Eric Walborn Award for Excellence in Digital Media and English Studies Instruction: The Eric Walborn Award, established in memory of Eric Walborn, coordinator of the Digital Media Project (formerly Computers in Composition and Literature/CCL) from 1987 to 1993, recognizes excellence and innovation in computer-supported teaching and/or the development of digital media instructional materials in any area of English studies. The Walborn Award, given annually to a graduate student in the Department of English, consists of a cash award and recognition at the English department's annual awards ceremony. We encourage submission of course materials — syllabi, assignments, class activities — and new course proposals; materials and proposals that encourage student digital media production are especially welcome.  

  • Eligibility: Any graduate student in the Department of English who has developed digital media instructional materials during the current academic year is eligible.

  • Nominations:  Teachers interested in nominating themselves should submit the following in support of their nomination, 1) Appropriate course materials: syllabi, copies of assignments/activities, course proposals, 2) A one-page description of the assignments or activities, including an explanation of the context for the assignment or activity and an explanation of how the technology supports the pedagogical aims of the assignment or activity, 3) If applicable, examples of students work (optional). Note:  If course materials are online, you may submit a URL with specific instructions describing where to find the materials.  Course websites must not be password protected.  If your submission includes innovative ways in which you have used features of Carmen (not just the materials contained within), please note that.  We will request that you give the judges access to your Carmen class.  

  • Judging:  A Walborn Award Selection Committee of graduate faculty will be convened to screen the submissions and determine the winner of the award.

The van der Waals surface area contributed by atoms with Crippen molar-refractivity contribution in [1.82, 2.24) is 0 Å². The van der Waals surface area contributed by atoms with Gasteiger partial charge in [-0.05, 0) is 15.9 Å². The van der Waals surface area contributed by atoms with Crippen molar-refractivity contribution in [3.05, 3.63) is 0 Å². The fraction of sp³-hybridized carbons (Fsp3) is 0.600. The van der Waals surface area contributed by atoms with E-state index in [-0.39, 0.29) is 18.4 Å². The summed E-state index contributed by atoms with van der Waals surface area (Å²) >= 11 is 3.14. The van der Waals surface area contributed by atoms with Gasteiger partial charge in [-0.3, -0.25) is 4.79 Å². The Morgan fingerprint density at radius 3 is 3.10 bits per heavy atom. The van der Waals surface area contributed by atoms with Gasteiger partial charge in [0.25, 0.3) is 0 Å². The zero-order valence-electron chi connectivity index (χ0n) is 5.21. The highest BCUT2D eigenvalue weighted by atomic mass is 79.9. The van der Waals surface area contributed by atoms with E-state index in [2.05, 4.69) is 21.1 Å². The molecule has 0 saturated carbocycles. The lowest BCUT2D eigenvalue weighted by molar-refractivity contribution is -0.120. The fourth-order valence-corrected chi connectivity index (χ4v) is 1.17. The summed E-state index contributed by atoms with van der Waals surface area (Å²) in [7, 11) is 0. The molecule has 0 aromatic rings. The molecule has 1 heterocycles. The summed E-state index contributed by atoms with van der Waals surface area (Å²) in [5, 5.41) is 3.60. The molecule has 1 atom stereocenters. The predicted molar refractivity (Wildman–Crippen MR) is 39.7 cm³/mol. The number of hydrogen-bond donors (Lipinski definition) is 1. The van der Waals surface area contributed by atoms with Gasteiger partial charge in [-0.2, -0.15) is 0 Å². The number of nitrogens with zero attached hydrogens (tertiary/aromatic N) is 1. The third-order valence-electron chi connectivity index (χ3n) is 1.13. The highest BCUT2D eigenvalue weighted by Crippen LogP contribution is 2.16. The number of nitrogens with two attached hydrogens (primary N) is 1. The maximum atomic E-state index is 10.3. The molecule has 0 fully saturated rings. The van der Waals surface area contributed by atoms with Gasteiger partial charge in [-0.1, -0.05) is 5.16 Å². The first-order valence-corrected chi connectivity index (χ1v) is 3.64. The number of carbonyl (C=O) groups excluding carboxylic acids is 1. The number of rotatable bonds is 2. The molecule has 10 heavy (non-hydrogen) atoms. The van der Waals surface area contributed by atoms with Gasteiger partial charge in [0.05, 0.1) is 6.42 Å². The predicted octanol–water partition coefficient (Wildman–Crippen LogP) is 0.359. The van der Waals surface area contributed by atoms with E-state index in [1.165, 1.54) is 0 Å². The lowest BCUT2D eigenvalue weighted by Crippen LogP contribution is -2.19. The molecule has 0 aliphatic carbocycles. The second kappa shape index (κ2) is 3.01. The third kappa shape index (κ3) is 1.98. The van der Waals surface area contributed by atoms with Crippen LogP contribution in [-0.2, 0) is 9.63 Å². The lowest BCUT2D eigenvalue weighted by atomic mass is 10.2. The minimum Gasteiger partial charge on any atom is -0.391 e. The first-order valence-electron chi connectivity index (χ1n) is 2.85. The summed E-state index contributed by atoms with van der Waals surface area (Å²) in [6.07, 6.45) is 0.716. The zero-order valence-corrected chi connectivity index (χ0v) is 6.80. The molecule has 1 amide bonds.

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Thesis and Dissertation Completion Fellowships

The Department of English typically offers Thesis and Dissertation Completion Fellowships to be taken during spring semester. These fellowships offer one semester of tuition, fees and stipend support – without teaching obligations – for outstanding MFA or PhD students who have made significant progress on their theses or dissertations and whose theses or dissertations show exceptional creative or scholarly promise. The level of stipend support will be identical to that of GTAs.

Applicants must be eligible for GTA funding for the semester they will be on fellowship support. Thus, the following students cannot apply for the Thesis and Dissertation Completion Fellowships:

  • Students who already have a multi-year graduate fellowship that includes dissertation-year support (that is, a Distinguished University Fellowship or a Huntington Dean’s Distinguished University Fellowship)
  • Students who are no longer eligible for departmental funding as a GTA at the time of the proposed fellowship semester

To apply, students must submit electronic copies of the following materials to Kathleen Griffin; the deadline is typically in mid-October.

  • A complete CV
  • A brief statement (about 2 single-spaced pages) that 1) Describes the student's thesis or dissertation project, 2) Specifies how much of the thesis or dissertation research and writing the student has already completed, and 3) Describes what aspects of the project the Thesis and Dissertation Completion Fellowship will allow the student to complete.
  • A letter of support from the student’s advisor that conveys the advisor’s appraisal of the project’s progress and significance and attests to the student’s completion of a significant portion of the thesis or dissertation
  • A current transcript and/or academic advising report
  • A writing sample, which will be a whole or part of a dissertation chapter or a portion of an MFA thesis project – a single story, essay or chapter of a prose MFA thesis (for a total of no more than approx. 25-30 pages), or several poems of a poetry thesis

Genevieve M. Critel Fellowship in Digital Media

The Genevieve M. Critel Fellowship offers one semester of tuition, fees and stipend support for an outstanding graduate student in the English department who is writing his or her dissertation on any topic focusing on digital media studies. (Students in any area of English studies are invited to apply.) Recipients of the fellowship will not teach during the semester they are supported. A Critel Fellow may not hold any other type of employment or appointment during the time of the fellowship.


Robert M. Estrich Fellowship in Literary and Cultural Studies

The Robert M. Estrich Fellowship offers one semester of tuition, fees and stipend support for an outstanding graduate student in the English department who is writing their dissertation on any topic in literary and/or cultural studies. (Students focusing in rhetoric, composition and literacy should apply for the Corbett Fellowship below.)  An Estrich Fellow may not hold any other type of employment or appointment during the time of the fellowship.


Edward P. J. Corbett Fellowship in Rhetoric, Composition and Literacy